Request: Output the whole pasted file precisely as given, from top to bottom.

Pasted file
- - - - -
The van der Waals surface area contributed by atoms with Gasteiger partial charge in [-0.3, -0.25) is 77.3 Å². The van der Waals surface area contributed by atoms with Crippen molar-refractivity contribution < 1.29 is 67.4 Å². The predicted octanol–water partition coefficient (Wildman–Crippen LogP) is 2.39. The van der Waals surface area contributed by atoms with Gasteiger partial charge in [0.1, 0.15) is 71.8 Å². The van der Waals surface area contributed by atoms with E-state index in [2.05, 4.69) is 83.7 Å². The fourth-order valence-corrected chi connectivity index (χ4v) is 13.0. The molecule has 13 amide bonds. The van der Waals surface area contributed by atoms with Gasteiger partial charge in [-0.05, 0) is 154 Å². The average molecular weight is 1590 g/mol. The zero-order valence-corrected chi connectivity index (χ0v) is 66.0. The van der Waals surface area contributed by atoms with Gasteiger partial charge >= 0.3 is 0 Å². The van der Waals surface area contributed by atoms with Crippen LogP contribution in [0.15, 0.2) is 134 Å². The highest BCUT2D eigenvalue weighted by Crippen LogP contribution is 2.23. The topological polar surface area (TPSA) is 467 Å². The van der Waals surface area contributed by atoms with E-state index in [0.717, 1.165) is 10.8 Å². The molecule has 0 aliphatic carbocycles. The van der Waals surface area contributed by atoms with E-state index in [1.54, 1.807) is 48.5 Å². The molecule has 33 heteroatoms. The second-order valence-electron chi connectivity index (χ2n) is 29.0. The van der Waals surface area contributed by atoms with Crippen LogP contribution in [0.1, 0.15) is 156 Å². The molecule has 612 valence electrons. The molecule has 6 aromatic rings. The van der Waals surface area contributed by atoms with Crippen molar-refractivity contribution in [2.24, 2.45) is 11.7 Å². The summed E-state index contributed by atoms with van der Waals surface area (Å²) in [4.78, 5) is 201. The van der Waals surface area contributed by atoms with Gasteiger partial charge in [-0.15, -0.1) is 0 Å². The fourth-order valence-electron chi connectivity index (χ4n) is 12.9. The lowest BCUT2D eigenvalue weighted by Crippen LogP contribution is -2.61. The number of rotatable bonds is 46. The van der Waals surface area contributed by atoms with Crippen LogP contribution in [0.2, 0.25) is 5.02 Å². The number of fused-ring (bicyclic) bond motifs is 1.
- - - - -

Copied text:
The van der Waals surface area contributed by atoms with Gasteiger partial charge in [-0.3, -0.25) is 77.3 Å². The van der Waals surface area contributed by atoms with Crippen molar-refractivity contribution < 1.29 is 67.4 Å². The predicted octanol–water partition coefficient (Wildman–Crippen LogP) is 2.39. The van der Waals surface area contributed by atoms with Gasteiger partial charge in [0.1, 0.15) is 71.8 Å². The van der Waals surface area contributed by atoms with E-state index in [2.05, 4.69) is 83.7 Å². The fourth-order valence-corrected chi connectivity index (χ4v) is 13.0. The molecule has 13 amide bonds. The van der Waals surface area contributed by atoms with Gasteiger partial charge in [-0.05, 0) is 154 Å². The average molecular weight is 1590 g/mol. The zero-order valence-corrected chi connectivity index (χ0v) is 66.0. The van der Waals surface area contributed by atoms with Gasteiger partial charge >= 0.3 is 0 Å². The van der Waals surface area contributed by atoms with Crippen LogP contribution in [0.15, 0.2) is 134 Å². The highest BCUT2D eigenvalue weighted by Crippen LogP contribution is 2.23. The topological polar surface area (TPSA) is 467 Å². The van der Waals surface area contributed by atoms with E-state index in [0.717, 1.165) is 10.8 Å². The molecule has 0 aliphatic carbocycles. The van der Waals surface area contributed by atoms with E-state index in [1.54, 1.807) is 48.5 Å². The molecule has 33 heteroatoms. The second-order valence-electron chi connectivity index (χ2n) is 29.0. The van der Waals surface area contributed by atoms with Crippen LogP contribution in [0.1, 0.15) is 156 Å². The molecule has 612 valence electrons. The molecule has 6 aromatic rings. The van der Waals surface area contributed by atoms with Crippen molar-refractivity contribution in [2.24, 2.45) is 11.7 Å². The summed E-state index contributed by atoms with van der Waals surface area (Å²) in [4.78, 5) is 201. The van der Waals surface area contributed by atoms with Gasteiger partial charge in [-0.15, -0.1) is 0 Å². The fourth-order valence-electron chi connectivity index (χ4n) is 12.9. The lowest BCUT2D eigenvalue weighted by Crippen LogP contribution is -2.61. The number of rotatable bonds is 46. The van der Waals surface area contributed by atoms with Crippen LogP contribution in [0.2, 0.25) is 5.02 Å². The number of fused-ring (bicyclic) bond motifs is 1.